The crew of the space shuttle Challenger honored us by the manner in which they lived their lives. We will never forget them, nor the last time we saw them, this morning, as they prepared for their journey and waved goodbye and “slipped the surly bonds of earth” to “touch the face of God.”
—President Reagan’s eulogy for the Challenger Space shuttle crew (1986)
Significance of Eulogy in Literature
Eulogizing someone who is gone is often an important part of the grieving process. Authors may choose to include an example of eulogy if a character has died in the work of literature. Like those who give eulogies in the real world, characters who eulogize other characters may choose either to present a complete biography of a person’s life, to retell memories, or to highlight important parts of the person’s life in connection with the speaker’s experience.
Examples of Eulogy in Literature
ANTONY: Friends, Romans, countrymen, lend me your ears;
I come to bury Caesar, not to praise him.
The evil that men do lives after them;
The good is oft interred with their bones;
So let it be with Caesar. The noble Brutus
Hath told you Caesar was ambitious:
If it were so, it was a grievous fault,
And grievously hath Caesar answer’d it.
Here, under leave of Brutus and the rest–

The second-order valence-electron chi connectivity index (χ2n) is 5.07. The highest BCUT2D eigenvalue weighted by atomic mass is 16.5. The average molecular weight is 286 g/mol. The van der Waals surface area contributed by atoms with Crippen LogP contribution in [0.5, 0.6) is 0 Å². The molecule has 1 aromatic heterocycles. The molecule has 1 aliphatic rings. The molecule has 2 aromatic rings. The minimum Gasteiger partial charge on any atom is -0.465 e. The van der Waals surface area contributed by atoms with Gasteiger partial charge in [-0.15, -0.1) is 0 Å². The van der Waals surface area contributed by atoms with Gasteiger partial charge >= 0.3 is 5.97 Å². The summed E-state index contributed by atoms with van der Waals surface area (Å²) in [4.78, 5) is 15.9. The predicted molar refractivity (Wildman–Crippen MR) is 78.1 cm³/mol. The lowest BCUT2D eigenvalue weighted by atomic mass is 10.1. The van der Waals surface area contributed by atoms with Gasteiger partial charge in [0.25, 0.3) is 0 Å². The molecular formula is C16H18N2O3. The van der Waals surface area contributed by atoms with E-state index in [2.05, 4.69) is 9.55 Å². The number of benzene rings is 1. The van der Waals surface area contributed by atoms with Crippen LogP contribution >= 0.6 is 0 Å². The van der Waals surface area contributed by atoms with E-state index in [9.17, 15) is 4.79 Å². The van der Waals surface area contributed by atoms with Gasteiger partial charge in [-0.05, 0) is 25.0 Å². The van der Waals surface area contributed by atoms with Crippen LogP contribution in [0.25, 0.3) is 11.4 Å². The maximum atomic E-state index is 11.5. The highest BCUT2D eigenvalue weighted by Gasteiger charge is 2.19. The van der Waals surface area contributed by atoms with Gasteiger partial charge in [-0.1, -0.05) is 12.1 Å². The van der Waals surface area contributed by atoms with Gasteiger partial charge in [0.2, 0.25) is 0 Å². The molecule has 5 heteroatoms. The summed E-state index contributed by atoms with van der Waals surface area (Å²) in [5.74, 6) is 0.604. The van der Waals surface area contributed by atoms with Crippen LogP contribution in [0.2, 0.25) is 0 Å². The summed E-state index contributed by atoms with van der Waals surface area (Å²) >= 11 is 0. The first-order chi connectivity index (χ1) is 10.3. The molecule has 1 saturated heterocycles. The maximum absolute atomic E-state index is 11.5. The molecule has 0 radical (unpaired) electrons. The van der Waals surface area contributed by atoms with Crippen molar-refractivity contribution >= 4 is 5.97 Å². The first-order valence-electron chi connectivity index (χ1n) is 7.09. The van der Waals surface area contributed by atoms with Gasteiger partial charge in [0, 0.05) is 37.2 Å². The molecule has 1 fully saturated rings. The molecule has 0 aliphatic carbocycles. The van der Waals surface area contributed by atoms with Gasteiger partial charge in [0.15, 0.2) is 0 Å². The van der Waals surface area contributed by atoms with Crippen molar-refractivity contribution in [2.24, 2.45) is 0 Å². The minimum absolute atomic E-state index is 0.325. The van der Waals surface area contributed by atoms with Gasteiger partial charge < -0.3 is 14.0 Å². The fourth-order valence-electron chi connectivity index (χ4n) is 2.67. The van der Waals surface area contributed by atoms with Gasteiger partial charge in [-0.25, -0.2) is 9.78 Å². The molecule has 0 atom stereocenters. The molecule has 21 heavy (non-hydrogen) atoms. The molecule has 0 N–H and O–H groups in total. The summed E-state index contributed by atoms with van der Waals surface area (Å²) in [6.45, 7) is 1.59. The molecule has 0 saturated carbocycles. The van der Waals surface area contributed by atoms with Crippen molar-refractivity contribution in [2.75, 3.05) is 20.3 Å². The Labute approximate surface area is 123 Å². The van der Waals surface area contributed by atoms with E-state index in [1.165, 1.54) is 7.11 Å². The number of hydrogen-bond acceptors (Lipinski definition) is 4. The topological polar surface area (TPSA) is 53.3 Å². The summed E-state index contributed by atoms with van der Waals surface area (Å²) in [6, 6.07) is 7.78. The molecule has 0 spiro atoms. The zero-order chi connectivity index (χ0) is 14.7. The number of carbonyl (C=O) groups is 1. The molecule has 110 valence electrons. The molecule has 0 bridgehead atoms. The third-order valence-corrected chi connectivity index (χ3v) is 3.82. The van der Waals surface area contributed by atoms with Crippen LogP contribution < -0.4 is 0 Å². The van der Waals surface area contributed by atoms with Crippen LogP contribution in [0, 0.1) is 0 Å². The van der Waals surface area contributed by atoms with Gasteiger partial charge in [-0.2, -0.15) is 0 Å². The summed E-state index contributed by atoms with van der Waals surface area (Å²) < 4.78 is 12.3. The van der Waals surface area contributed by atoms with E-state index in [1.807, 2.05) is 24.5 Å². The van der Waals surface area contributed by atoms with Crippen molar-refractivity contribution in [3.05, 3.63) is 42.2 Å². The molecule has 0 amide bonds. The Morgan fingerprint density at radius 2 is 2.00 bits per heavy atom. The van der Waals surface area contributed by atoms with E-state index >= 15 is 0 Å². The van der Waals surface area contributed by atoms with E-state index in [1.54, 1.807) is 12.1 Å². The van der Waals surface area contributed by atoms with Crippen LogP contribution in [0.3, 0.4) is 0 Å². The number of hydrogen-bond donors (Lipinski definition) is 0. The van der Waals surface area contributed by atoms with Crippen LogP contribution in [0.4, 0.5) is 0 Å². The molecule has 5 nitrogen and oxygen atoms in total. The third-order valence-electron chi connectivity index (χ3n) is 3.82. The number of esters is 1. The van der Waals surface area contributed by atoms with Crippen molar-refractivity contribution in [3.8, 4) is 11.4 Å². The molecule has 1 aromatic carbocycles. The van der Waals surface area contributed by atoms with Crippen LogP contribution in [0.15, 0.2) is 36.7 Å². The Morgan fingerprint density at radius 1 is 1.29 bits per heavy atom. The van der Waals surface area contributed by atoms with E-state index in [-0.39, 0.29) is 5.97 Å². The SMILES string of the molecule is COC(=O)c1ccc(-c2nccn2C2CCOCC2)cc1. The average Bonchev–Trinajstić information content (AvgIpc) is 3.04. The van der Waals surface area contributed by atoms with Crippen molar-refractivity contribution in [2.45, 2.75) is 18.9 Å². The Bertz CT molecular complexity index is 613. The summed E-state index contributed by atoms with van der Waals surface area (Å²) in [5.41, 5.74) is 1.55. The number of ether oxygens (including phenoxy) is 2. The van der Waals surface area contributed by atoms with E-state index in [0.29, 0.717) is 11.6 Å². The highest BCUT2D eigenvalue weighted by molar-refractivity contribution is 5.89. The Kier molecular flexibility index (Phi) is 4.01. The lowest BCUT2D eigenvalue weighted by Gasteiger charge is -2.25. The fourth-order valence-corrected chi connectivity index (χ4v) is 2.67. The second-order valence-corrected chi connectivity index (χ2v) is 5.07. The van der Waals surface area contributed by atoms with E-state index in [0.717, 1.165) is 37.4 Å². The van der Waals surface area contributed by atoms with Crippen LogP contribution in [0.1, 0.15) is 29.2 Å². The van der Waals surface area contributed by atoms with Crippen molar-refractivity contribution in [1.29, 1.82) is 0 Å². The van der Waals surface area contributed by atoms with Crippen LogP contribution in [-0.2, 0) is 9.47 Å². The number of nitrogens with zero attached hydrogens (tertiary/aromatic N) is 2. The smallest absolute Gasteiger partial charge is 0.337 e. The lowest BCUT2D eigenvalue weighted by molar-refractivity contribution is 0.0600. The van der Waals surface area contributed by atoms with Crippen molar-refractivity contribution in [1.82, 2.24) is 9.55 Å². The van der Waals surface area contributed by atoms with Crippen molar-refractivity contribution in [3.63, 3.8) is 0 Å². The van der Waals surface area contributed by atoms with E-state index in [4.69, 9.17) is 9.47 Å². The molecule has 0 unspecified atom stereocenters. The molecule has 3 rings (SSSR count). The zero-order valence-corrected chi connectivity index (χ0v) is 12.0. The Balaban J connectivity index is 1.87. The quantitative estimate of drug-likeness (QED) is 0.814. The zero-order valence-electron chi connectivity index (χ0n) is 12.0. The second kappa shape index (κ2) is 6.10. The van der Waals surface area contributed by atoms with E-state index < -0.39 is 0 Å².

For Brutus is an honourable man;
So are they all, all honourable men–
Come I to speak in Caesar’s funeral.
He was my friend, faithful and just to me:
But Brutus says he was ambitious;
And Brutus is an honourable man.
He hath brought many captives home to Rome
Whose ransoms did the general coffers fill:
Did this in Caesar seem ambitious?
When that the poor have cried, Caesar hath wept:
Ambition should be made of sterner stuff:
Yet Brutus says he was ambitious;
And Brutus is an honourable man.
You all did see that on the Lupercal
I thrice presented him a kingly crown,
Which he did thrice refuse: was this ambition?
Yet Brutus says he was ambitious;
And, sure, he is an honourable man.
I speak not to disprove what Brutus spoke,
But here I am to speak what I do know.
You all did love him once, not without cause:
What cause withholds you then, to mourn for him?
O judgment! thou art fled to brutish beasts,
And men have lost their reason. Bear with me;
My heart is in the coffin there with Caesar,
And I must pause till it come back to me.
(Julius Caesar by William Shakespeare)
Mark Antony’s monologue is perhaps the most famous example of a eulogy in all of literature. And yet, it does not, at first, seem like a typical eulogy. Antony’s words are full of sarcasm and verbal irony, as he seems to be praising Caesar’s killer Brutus. Instead, Antony is saying that Brutus is to be blamed entirely and Caesar did, in fact have wonderful qualities such as “faithful and just to me” and “When that the poor have cried, Caesar hath wept.”
“‘And of all this,’ she went on mournfully, ‘of all his promise, and of all his greatness, of his generous mind, of his noble heart, nothing remains—nothing but a memory. You and I—’
“‘We shall always remember him,’ I said hastily.